Canvas’ Gradebook and SpeedGrader

What’s Different about the Canvas Gradebook? 

The Gradebook in Canvas and the Grade Center in Blackboard are similar in many respects. The Grades link is how you and your students access the course gradebook – just like the Grade Center in Blackboard.  The gradebook is where you will view and grade student submissions and assign weights to assignment groups for Total grade calculation.  Unlike Blackboard, you can’t weight a column without putting it an assignment group. Also, you can’t manually create a column in the gradebook like you could in Blackboard, so you must create an assignment for a column to be created in the gradebook, even if that is activity is not submitted through Canvas.   

Enhancements to Gradebook include the options to automatically assign a zero score to missing assignments or deduct points for late submissions.   

Activities can be graded by simply entering a grade, using a rubric, or using SpeedGrader in Canvas, which is similar to Blackboard’s in-line grading function.   

With SpeedGrader you can: 

  1. View student submissions (text entries, website URLs, media recordings, and/or file uploads); preview supported file types in Canvas DocViewer;  
  2. Make annotations on supported files 
  3. Assign a grade based on your preferred assessment method (points or percentage) 
  4. View Rubric to assist with grading (if one is added to the assignment) 
  5. View comments created by you or the student about the assignment 
  6. Create text, video, and/or audio commentary for the student 

How does this align to Canvas training materials?

Canvas logoPriming the Canvas: Module 1: Getting Started “Assignment, Grading and Quizzes”

 


Additional Resources:

Our next article will highlight Mobile Apps – Student & Instructorvisit Canvas Blog to see all our Canvas articles. 

How to Release Content Conditionally in Canvas

Would you like to require students to participate in a discussion, view a file, or some other prerequisite before moving forward in your Canvas course? Faculty who enjoyed Blackboard’s adaptive release tool will be pleased with what Canvas offers, as it’s easier to use, and more flexible.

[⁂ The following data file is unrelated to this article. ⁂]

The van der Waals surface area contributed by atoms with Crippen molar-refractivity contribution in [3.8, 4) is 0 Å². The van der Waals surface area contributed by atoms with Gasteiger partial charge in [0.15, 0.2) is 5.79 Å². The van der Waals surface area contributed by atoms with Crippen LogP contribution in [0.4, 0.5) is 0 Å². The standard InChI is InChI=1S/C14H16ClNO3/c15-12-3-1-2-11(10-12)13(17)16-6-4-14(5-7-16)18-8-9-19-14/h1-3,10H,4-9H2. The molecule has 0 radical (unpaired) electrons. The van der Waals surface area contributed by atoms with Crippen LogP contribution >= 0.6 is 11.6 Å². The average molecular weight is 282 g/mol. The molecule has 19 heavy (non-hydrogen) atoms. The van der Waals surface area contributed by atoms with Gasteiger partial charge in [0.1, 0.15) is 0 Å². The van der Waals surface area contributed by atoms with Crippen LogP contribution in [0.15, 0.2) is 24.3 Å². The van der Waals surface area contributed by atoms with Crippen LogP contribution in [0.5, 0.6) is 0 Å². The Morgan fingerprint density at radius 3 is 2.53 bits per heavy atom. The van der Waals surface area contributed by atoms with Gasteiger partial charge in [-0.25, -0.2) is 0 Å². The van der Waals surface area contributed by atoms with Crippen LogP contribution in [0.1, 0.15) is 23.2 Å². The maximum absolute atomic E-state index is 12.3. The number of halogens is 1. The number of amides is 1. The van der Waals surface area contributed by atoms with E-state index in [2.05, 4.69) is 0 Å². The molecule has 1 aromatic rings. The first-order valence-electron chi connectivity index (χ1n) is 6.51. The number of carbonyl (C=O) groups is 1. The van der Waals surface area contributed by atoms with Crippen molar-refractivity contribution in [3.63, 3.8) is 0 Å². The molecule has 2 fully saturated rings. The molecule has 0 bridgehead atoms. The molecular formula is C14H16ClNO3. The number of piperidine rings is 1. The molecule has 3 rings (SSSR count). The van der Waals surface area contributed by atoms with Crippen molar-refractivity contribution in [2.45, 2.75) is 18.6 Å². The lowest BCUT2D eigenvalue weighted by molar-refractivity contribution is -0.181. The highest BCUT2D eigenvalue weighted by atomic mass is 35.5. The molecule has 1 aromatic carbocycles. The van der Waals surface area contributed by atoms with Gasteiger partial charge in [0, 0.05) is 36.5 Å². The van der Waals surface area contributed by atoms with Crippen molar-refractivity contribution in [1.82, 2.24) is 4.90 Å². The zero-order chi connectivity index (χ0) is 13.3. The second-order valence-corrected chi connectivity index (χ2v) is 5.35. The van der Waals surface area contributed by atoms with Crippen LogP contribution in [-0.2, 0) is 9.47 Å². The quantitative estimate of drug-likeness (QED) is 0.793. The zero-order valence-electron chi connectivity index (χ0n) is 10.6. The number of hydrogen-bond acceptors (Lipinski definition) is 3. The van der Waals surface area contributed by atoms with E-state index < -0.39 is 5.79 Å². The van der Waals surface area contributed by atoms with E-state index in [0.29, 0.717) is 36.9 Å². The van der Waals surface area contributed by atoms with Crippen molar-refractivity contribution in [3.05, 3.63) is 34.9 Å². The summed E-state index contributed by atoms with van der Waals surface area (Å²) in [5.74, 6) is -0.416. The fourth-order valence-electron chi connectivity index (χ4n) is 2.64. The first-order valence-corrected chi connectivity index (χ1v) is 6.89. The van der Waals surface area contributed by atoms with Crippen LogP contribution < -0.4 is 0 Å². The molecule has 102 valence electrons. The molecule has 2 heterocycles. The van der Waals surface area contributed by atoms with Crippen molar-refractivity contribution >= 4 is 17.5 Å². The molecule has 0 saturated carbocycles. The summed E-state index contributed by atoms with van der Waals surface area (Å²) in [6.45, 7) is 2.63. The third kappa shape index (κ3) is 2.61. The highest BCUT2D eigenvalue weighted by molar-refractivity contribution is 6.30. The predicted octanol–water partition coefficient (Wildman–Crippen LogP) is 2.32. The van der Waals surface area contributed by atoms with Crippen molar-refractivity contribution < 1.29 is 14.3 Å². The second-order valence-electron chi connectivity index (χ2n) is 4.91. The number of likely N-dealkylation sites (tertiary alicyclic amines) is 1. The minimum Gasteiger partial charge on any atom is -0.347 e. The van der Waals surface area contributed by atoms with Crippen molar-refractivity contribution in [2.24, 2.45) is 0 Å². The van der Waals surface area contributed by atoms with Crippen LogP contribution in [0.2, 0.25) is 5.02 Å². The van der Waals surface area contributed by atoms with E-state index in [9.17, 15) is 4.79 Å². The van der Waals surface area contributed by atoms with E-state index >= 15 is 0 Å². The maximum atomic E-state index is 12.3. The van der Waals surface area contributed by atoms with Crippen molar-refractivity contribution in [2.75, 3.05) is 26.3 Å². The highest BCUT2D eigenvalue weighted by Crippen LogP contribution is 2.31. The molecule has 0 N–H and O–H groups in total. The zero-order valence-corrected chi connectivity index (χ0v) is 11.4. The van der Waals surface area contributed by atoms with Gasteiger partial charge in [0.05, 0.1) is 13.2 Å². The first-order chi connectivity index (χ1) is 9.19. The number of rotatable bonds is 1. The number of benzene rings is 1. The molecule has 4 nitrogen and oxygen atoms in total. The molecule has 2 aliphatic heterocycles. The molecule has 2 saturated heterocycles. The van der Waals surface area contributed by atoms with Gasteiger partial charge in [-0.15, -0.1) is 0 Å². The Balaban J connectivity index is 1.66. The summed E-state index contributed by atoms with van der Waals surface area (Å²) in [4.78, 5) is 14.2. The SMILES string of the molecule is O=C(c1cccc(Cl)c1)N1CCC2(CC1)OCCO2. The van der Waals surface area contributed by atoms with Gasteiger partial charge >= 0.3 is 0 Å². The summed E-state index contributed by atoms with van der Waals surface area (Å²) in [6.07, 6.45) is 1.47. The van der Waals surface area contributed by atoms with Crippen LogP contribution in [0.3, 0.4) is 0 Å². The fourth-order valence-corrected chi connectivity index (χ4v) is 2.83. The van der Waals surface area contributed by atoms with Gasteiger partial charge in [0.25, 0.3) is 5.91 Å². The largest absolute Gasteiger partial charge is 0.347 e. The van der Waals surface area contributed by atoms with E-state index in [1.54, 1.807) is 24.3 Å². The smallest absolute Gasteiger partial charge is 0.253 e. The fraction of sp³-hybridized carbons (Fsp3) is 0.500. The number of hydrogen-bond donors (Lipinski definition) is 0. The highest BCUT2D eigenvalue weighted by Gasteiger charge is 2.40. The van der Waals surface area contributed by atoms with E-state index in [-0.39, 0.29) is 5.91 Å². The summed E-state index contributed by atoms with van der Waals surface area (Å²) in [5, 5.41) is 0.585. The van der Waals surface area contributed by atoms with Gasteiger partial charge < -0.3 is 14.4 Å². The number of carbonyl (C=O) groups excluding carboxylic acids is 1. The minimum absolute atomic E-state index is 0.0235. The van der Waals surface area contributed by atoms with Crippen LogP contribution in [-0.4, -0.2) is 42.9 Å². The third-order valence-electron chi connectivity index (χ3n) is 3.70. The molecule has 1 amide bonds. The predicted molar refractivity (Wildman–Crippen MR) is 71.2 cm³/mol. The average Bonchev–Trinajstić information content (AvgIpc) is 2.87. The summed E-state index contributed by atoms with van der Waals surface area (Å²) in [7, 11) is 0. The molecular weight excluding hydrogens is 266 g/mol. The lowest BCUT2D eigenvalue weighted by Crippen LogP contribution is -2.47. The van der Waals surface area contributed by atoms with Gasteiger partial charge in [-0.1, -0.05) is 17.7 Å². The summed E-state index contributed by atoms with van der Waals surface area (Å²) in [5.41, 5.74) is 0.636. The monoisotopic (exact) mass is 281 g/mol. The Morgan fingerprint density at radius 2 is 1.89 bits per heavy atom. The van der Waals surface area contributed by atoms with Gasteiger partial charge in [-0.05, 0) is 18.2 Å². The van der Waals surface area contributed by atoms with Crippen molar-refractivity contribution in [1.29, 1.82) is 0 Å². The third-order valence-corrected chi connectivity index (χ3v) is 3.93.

You have multiple ways to release content conditionally: 

  • By date and time 
  • By requiring completion of another module, in its entirety 
  • By requiring students view a file, or mark it as done 
  • By requiring students participatin a discussion 
  • By requiring students to submit an assignment 
  • By requiring a performance threshold on a submitted assignment  

It’s recommended that you build a module or two before configuring the conditional release settings. However, we encourage you texperiment with the tool at any time, as it opens up ideas for how you can design and facilitate your course.   

 

To Get Started:  

Go into a Canvas course, navigate to your Modules page, and click the three dots, as shown below, to edit the module. The settings will appear on the page. 

Kebob menu

 Module Conditional Release Settings: 

edit module settings popup window

An Instructure-developed video provides a walk-through on setting up the settings. You’ll need to navigate to the two-minute mark for the demonstration on module settings.

When you set up prerequisite modules, students must complete a module before moving to the next module.

For each module, you can only set prerequisite modules that come before a specific module. You may need to reorder modules to create correct prerequisite availability.

Please note that you cannot prevent a student from accessing an upcoming module unless requirements have also been set for the prior modules. Requirements indicate the order that students are required to complete module items.

Note: You can only add prerequisites if you have added at least one module.

How does this align to Canvas training materials?

Canvas logoPriming the Canvas: Module 6 “Structuring the Course”

 


Additional Resources: 

Our next article will highlight Gradebook & Speedgradervisit Canvas Blog to see all our Canvas articles. 

Discussions in Canvas

The Canvas’ Discussions Feature – How does it Fare?